1. This second appeal arises out of a suit for sale based on a mortgage, dated the 21st of March 1889. The mortgagor was possessed of a 10 anna 8 pie share of the mortgaged property. The plaintiff's mortgage was for a 7 anna share out of what was the mortgagor's aggregate interest. An earlier mortgage had been effected upon a 4 anna share of this whole property, and the prior mortgagee, one Gappo Lal, defendant in this suit and respondent here, got his decree for sale on his mortgage on the 12th of May 1885. The decree was in terms limited to the 4 anna share. On the 22nd of April 1886, an attachment under this decree was effected, not of the 4 anna share which formed the subject of the decree, but of the 10 anna 8 pie share, which is the entire holding of the mortgagor. After this attachment and before any effective means were taken to execute the decree, the plaintiff's mortgage was executed. That was the present mortgage on the 7 anna share, so that the interest affected by the two mortgages was a greater interest than the mortgagor possessed. The present plaintiff has disposed of all difficulty on that score, by asking for sale only of what remains of the mortgagor's interest over and above the 4 anna share mortgaged to Gappo Lal. On the 6fch of May 1892, the plaintiff, appellant here, applied to the Court executing Gappo Lal's decree to notify the incumbrance created by the mortgage of the 21st of March 1889; and such notification was ordered, and with such notification the whole of the mortgagor's interest, 10 annas and 8 pies, was sold in execution of Gappo Lai's deoree, to Gappo Lal himself. The plaintiff now claims to enforce the mortgage of the 21st of March 1889. He is met by the contention that Section 276 of the Code of Civil Procedure makes his mortgage null and void. That section was originally framed so as to make a mortgage effected upon attached property absolutely void. But in the Act now in force are appended the material words which seem to us unquestionably words of limitation. They are: 'shall be void as against all claims enforceable under the attachment.' We are entirely unable to see that any claim could be enforceable under the attachment which was not a legal claim. This matter has been before one member of this Bench, and it has been adjudicated upon in the case of Narain Das v. Sheoambar Ahir Weekly Notes 1897 p. 37. That the interpretation put upon those words is the correct interpretation, this Bench has no doubt whatever. The object of the section thus guarded and limited, was to secure that no private alienation subsequent to attachment should take effect to obstruct the legal claim of the decree-holder in whose interest and at whose instance the attachment had been made. The plaintiff at the hearing in the Court of First Instance put forward a further contention which upon a finding of fact has failed. He contended that his mortgage of 1889 was effected to pay off incumbrances prior in date to that of the defendant in this suit. He failed to establish that such prior incumbrances were in fact paid off by his mortgage. He has therefore to depend solely upon the construction to be put on Section 276. In our opinion the mortgage of 1889 in no way stands 1 in the way of the execution of Gappo Lal's decree to the extent of his legal claim. Indeed, the position of Gappo Lal seems to us one which upon no ground of equity could be maintained. He bought subject to a notification of lien, and we cannot doubt that the existence of that lien limited the price he paid for the property. He now proposes to retain what he purchased as an incumbered property, and at the price of an incumbered property, as property wholly and entirely unincumbered.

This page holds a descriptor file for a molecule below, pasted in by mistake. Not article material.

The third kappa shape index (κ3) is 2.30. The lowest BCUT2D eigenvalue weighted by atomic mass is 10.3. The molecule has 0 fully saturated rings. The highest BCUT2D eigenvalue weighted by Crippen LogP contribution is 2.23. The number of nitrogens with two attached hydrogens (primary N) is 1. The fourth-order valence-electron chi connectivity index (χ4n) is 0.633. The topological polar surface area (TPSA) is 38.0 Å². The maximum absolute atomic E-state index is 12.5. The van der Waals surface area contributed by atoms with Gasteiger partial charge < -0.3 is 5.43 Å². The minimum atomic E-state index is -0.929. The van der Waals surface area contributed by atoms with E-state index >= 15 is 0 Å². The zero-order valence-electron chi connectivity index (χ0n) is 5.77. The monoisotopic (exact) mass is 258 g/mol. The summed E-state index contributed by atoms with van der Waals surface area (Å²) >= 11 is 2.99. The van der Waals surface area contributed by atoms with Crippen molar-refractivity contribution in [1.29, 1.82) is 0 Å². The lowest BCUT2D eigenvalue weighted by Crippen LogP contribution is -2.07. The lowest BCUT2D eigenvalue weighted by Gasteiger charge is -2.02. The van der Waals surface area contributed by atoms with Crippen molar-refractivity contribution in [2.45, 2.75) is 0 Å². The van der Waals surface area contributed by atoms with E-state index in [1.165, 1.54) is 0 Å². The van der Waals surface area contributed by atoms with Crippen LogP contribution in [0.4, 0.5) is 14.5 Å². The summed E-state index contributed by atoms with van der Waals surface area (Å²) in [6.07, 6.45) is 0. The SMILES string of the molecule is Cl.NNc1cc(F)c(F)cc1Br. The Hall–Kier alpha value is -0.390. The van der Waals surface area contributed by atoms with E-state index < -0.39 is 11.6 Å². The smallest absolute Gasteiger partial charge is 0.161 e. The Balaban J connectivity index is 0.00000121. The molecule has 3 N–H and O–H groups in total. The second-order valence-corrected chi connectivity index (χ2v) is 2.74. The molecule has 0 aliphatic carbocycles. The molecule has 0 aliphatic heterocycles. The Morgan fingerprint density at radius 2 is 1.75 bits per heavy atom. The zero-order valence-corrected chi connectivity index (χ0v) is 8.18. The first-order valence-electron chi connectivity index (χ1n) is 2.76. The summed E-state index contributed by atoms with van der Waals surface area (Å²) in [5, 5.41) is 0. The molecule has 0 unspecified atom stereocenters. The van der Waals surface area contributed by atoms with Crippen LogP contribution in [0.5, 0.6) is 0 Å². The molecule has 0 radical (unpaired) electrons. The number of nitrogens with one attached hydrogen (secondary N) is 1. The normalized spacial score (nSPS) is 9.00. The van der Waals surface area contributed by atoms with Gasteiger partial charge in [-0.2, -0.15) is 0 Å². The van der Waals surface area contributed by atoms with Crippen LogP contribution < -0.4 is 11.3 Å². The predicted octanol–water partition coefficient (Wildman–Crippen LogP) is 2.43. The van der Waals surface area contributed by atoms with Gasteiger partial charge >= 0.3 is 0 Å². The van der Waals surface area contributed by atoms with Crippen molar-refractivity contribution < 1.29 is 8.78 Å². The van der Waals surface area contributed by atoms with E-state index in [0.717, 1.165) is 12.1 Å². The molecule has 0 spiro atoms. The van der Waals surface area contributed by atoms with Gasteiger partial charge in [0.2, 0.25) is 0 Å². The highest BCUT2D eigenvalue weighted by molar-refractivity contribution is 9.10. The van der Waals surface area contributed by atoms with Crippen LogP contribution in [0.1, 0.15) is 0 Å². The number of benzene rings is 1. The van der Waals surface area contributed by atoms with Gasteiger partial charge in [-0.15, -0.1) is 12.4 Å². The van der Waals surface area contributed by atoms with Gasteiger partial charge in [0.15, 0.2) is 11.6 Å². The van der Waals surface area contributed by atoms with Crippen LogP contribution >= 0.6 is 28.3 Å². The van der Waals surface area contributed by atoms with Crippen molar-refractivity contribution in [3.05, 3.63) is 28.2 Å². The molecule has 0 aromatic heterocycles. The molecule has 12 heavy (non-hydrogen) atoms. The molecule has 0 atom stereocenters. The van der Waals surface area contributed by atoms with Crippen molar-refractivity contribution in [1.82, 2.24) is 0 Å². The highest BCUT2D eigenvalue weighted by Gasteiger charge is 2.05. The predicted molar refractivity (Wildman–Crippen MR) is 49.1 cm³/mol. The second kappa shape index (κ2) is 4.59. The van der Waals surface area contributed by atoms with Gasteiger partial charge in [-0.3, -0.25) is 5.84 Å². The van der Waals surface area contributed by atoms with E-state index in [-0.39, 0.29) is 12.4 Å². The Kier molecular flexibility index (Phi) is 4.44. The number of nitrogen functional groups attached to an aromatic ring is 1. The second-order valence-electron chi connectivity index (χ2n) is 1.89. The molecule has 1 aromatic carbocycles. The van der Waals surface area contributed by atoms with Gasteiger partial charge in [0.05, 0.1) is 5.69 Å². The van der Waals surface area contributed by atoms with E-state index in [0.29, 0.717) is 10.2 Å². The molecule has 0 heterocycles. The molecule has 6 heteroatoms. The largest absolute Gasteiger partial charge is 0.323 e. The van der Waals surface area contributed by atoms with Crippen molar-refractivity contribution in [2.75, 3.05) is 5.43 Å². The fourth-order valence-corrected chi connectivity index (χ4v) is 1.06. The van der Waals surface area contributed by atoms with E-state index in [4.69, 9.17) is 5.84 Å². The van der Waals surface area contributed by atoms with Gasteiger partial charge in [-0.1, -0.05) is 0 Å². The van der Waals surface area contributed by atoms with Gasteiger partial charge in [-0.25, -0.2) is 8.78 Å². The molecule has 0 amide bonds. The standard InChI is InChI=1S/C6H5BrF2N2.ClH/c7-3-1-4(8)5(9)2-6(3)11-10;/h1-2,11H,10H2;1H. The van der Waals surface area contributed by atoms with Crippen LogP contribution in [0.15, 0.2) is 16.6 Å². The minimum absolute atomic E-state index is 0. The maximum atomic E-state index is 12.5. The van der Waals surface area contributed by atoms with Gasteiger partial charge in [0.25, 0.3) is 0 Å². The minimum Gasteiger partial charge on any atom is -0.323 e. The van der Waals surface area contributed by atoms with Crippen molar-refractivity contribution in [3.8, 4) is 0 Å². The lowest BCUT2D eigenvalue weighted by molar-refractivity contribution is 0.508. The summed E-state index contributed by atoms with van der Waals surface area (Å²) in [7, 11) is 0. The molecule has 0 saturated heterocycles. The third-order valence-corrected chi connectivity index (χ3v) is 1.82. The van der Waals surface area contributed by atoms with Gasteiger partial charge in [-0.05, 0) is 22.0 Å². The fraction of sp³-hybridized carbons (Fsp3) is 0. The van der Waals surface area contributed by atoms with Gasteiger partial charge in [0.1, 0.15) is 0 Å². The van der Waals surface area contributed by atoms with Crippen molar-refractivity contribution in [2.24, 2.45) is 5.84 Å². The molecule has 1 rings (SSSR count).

2. I would allow this appeal, setting aside the decree of the Lower Appellate Court with costs, and restore the decree of the Court of First Instance, and would give the appellant his costs of this appeal.
3. I am of the same opinion, and concur in the order proposed. Even when the law stood as it did when Act No. VIII of 1859 was in force, in which Act the section which corresponds to Section 276 of the present Code of Civil Procedure, did not contain the concluding words now to be found in the section 'as against all claims enforceable under the attachment,' it was held--vide Anund Loll Doss v. Jnllodhur Shaw 14 Moo. I.A. 543 at p. 549, that the object was to make the sale null and void, so far as it might be necessary to secure the execution of the decree. In my opinion the words 'enforceable under the attachment,' in Section 276, must be read as meaning legally enforceable under the attachment; and to see what was legally enforceable under the attachment we must have recourse to the decree. So long as the decree-holder gets what was decreed to him he has got no ground for complaint. No private alienation made during the continuance of the attachment can be allowed to defeat the decree-holder's right, but if those rights are not affected by the alienation there is in my view no bar to any private alienation.
4. The respondent Gappo Lal had by his decree an indefeasible right to have a 4 anna share of his mortgagor's property sold in execution of his decree, but be had no right to restrain his judgment-debtor from alienating any property, other than that referred to in the decree, so long as the alienation did not prejudice any rights which had been decreed to him.
5. For these reasons I am of opinion that the appeal must be allowed.
6. The order of the Court is, that the appeal is allowed, the decree of the lower Court set aside with costs, and the order of the Court of First Intance restored. The appellant will have his costs of this appeal.
7. The time for payment of the mortgage money is extended to the 11th of November 1898.